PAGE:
Ten Manchester United stars who made every post-Ferguson boss ‘lose the dressing room’ for £360m

Matt Stead
Manchester United players Cristiano Ronaldo and Paul Pogba talking
Cristiano Ronaldo and Paul Pogba have taken down their fair share of Manchester United managers

As Gary Neville said, ‘Groundhog Day’ has arrived at Old Trafford again. Manchester United have spent £360m to have six managers ‘lose the dressing room’.


10) Patrice Evra
The popular line was that David Moyes never ‘lost’ the Manchester United dressing room; he never had it in the first place. A dreadful summer transfer window, the decision to bring in his own coaches and a general eagerness to stamp his own authority on a club run autocratically for almost three decades undermined any hope Moyes had of succeeding from the start.

An open pursuit of Everton left-back Leighton Baines immediately put him on the back foot, according to one report at the time in The Guardian. Going further, Samuel Luckhurst of the Manchester Evening News later recounted an anecdote of how Patrice Evra, a popular dressing-room figure who teammates ‘looked up to’ and Moyes instantly tried to replace, ‘openly defied’ a demand from the Scot ‘to resist the breakfast buffet in the private departures’ lounge’ before one game.

Evra responded by eating a bacon roll and then jokingly promising bacon and sausage rolls to his teammates through the plane’s intercom onboard the flight. The Frenchman painted himself as one of Moyes’ few allies in the squad in his 2021 autobiography, but then he would do that.


9) Rio Ferdinand
Another culinary clash saw Moyes lose any remaining support by banning chips, reportedly after seeing Alexander Buttner lay into a plate of them in the canteen.

“Moyes has been gone about 20 minutes, we’re on the bikes warming up for the first training session and one of the lads says: ‘You know what? We’ve got to get on to Giggsy. We’ve got to get him to get us our f**king chips back’,” Ferdinand wrote a few months after Moyes was sacked.

The defender’s other tales – many of which were subsequently denied by Moyes – included the manager making Manchester United train in a public park before a game against Bayern Munich, having Ferdinand and Nemanja Vidic watch tapes of Phil Jagielka to improve and revealing team news too late.

“I didn’t like him for bringing my Man United career to an end really,” Ferdinand said in 2021. “It was down to him really and I didn’t like that.” And boy did it show.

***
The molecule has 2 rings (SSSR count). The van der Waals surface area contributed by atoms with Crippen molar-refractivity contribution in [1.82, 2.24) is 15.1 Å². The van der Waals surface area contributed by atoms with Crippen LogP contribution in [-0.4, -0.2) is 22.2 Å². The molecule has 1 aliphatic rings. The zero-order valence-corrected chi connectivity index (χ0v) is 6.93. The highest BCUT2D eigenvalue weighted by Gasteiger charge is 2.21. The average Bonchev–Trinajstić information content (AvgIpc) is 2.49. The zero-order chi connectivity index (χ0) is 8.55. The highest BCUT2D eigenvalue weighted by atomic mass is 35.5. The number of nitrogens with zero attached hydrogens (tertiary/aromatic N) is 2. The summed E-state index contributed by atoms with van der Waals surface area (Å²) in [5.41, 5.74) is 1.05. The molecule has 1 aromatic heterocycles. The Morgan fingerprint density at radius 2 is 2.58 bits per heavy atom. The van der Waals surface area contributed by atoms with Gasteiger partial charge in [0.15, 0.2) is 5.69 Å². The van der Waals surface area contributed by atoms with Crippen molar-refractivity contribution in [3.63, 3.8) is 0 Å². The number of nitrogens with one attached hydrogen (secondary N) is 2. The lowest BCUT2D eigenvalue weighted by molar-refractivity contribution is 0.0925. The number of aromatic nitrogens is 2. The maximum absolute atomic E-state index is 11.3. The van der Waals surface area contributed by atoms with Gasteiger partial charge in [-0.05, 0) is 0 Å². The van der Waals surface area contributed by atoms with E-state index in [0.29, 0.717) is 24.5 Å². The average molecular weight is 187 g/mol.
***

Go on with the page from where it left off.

Manchester United duo Rio Ferdinand and Nemanja Vidic
Phil Jagielka’s imposters do their best


8) Memphis Depay
It was during their final union at the World Cup in Qatar that Memphis Depay said he once “thought Van Gaal was a dickhead”. The Dutch forward added: “I only realised it later. I blamed everyone at the time – everyone except myself.”

The inability to get a coherent tune out of Depay was the source of immense frustration throughout the Manchester United squad, a report from Mark Ogden in The Independent said. He was ‘regarded as being allowed to waste his talent due to Van Gaal’s mis-management,’ and many felt he should have faced repercussions for sending a ‘negative message’ by driving expensive cars during periods of poor form. Oh, those halcyon days.


7) Bastian Schweinsteiger
That Ogden article cited one source as saying that Schweinsteiger was allowed to “take the p*ss” during his many injury absences in Van Gaal’s second year in charge, with the manager ‘blamed’ for the situation.

Schweinsteiger was signed from Bayern Munich as an experienced leader despite the German club’s manager, Pep Guardiola, having openly condemned his fitness levels; the midfielder started 22 games for Manchester United and completed the full 90 minutes just 12 times.

Daniel Taylor, then of The Guardian, wrote that: ‘Schweinsteiger has spent large parts of the season injured and his tendency to return to Germany, flying in and out for United’s matches, has gone down badly, to say the least. Van Gaal gave Schweinsteiger preferential treatment because he saw him as someone who will carry out his instructions to a tee.’


6) Paul Pogba
It’s difficult to know where to start with this one. The “virus” situation. The vice-captaincy stuff. The frequent public and private sniping from both sides. Pogba reportedly shouting “he f***ed with the wrong baller” and high-fiving teammates when the news of Mourinho’s demise broke.